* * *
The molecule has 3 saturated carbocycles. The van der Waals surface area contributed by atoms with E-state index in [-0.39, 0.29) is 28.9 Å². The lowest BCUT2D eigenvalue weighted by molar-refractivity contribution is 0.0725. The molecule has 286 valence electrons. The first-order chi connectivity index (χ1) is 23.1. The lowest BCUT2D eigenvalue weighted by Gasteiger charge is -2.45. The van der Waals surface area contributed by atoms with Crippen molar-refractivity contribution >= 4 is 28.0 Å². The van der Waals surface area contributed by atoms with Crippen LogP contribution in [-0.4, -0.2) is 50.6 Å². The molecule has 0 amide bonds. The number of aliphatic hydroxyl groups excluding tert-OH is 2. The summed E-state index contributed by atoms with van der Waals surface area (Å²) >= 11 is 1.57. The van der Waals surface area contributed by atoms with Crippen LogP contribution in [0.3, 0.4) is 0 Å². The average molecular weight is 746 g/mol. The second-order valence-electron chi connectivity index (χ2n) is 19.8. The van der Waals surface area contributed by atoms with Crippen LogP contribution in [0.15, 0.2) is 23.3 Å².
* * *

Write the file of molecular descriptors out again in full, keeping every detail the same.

The molecule has 3 saturated carbocycles. The van der Waals surface area contributed by atoms with E-state index in [-0.39, 0.29) is 28.9 Å². The lowest BCUT2D eigenvalue weighted by molar-refractivity contribution is 0.0725. The molecule has 286 valence electrons. The first-order chi connectivity index (χ1) is 23.1. The lowest BCUT2D eigenvalue weighted by Gasteiger charge is -2.45. The van der Waals surface area contributed by atoms with Crippen molar-refractivity contribution >= 4 is 28.0 Å². The van der Waals surface area contributed by atoms with Crippen LogP contribution in [-0.4, -0.2) is 50.6 Å². The molecule has 0 amide bonds. The number of aliphatic hydroxyl groups excluding tert-OH is 2. The summed E-state index contributed by atoms with van der Waals surface area (Å²) >= 11 is 1.57. The van der Waals surface area contributed by atoms with Crippen LogP contribution in [0.3, 0.4) is 0 Å². The average molecular weight is 746 g/mol. The second-order valence-electron chi connectivity index (χ2n) is 19.8. The van der Waals surface area contributed by atoms with Crippen LogP contribution in [0.15, 0.2) is 23.3 Å².